Amidst all the big AAA games and game franchises that came out in 2013, Cellar Door Games released a little indie title by the name of Rogue Legacy. This game hearkens back SNES stylized graphics and a difficulty that is out of this world. While it is not as rage-inducing as Angry Video Game Nerd Adventures, Rogue Legacy is a challenge gamers should be proud to overcome.
So the premise of this retro title is that the hero (you) plunders and explores a castle that is randomly generated. The castle is broken up into four sections: the Castle, the Forest, the Maya, and the Darkness. Each area features their own boss and difficulty of enemies for that area. If the player dies at any point, the game quickly provides stats for everything you discovered (and slain) and provides a list of three heirs to choose from, all three with random classes and traits.
This is where the game has fun with itself. A noble paladin that is a dwarf and Alzheimer’s? Check. A Mage with dementia and vertigo? Check. An assassin with gigantism and colorblindness? Why not. The possibilities are nearly endless. As you progress through the game, you can build up your family castle to include more classes and stat boosts to help you out. All these upgrades are purchased with gold gathered from looting the dungeon you explore.
Rogue Legacy handles the gameplay in the Metroidvania style of things. With a big sprawling map, players are encouraged to explore and discover new items, secrets, and enemies while enjoying classic side-scrolling action. The combat is reminiscent of Castlevania: the player always has the sword as your main weapon, and a spell that relies on a mana bar. Different classes will have distinct play-styles and abilities to take advantage of: Mages have bigger mana bars and deal more magic damage. Knaves have lowered stats but a high critical hit bonus, and Shinobi have boosted damage and speed at the cost of a weaker health bar. Everything has its uses.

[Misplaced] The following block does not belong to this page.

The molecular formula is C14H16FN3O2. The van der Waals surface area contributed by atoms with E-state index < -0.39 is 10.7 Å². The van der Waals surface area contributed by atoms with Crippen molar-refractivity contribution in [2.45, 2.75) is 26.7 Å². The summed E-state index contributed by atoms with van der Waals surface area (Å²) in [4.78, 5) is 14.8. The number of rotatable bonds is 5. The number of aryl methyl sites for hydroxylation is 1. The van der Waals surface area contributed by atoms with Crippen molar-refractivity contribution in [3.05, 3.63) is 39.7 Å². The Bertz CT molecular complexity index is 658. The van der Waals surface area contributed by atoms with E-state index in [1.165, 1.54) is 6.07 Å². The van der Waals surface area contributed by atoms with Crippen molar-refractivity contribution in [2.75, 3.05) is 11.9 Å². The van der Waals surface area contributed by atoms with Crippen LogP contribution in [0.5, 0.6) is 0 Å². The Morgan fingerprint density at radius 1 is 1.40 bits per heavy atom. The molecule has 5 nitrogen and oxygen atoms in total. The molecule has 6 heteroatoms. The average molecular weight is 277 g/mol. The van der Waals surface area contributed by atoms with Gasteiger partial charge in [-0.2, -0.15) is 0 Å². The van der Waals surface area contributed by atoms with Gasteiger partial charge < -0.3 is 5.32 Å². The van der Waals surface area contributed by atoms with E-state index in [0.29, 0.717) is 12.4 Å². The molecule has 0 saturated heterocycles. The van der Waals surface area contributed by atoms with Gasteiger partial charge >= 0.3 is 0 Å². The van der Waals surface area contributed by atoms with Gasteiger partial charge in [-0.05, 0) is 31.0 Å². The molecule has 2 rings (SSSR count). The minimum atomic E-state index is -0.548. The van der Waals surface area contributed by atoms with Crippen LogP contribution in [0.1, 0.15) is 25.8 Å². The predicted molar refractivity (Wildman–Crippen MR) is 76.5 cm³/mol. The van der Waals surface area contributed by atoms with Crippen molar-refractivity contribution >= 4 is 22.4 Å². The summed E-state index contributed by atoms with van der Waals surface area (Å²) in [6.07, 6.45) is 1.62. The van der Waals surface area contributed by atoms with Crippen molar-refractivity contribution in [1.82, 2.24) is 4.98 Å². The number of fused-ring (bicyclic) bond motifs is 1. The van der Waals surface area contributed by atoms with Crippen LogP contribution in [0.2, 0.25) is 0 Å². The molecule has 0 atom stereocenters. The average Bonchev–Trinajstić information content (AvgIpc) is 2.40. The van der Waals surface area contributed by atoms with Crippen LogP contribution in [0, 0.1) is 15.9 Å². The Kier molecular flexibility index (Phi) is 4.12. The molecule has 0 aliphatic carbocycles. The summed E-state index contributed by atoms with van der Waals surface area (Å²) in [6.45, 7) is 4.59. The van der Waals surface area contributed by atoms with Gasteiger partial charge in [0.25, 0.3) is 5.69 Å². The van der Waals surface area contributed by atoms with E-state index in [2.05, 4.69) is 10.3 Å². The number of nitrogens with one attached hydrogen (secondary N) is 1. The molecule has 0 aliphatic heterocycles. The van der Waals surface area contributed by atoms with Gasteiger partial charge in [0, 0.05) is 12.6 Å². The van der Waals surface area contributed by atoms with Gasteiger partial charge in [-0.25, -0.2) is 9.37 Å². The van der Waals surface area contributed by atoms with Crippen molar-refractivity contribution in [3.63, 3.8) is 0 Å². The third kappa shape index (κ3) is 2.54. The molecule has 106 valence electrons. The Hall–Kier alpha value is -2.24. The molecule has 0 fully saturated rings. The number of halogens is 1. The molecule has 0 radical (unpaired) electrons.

As level design goes, this game deserves a heap of praise for making each trip into the dungeon a new experience, but that system also has its own set of issues. Many of the rooms will be reused, sometimes even right next to each other. Teleport chambers used to help move around the castle can be scarce or all crammed into one spot. Some rooms are impossible to pass entirely! While these are small issues,it becomes an annoyance as the game progresses.
Progress through the castle is tracked by a great golden closed door at the entrance to the dungeon with four missing seals; one seal to recover from each of the four bosses hidden throughout the game. While players can and will discover them out-of-order, there is a pretty clear progression path from the Castle, to the Forest, to the Maya, and then finally the Darkness areas. Only after these four are defeated can you fight the final boss. Each of the four bosses are challenging in their own right and can be difficult to defeat without preparation. Think along the lines of Dark Souls or Demon Souls; you don’t want to wander in unprepared(full health,mana, and appropriate class).
After playing well over a dozen hours, I can say that this game is well worth the price of admission. Charming visuals, classic atmosphere, and difficult gameplay make this title a must-own for those seeking a challenging title or a retro game that’ll bring you back to the 16-bit era of gaming goodness. Rogue Legacy is a game that you can be proud for beating and something to keep on your gaming shelf for years to come. Now please excuse me, as I can hear New Game+ calling my name, and I’m up for the challenge.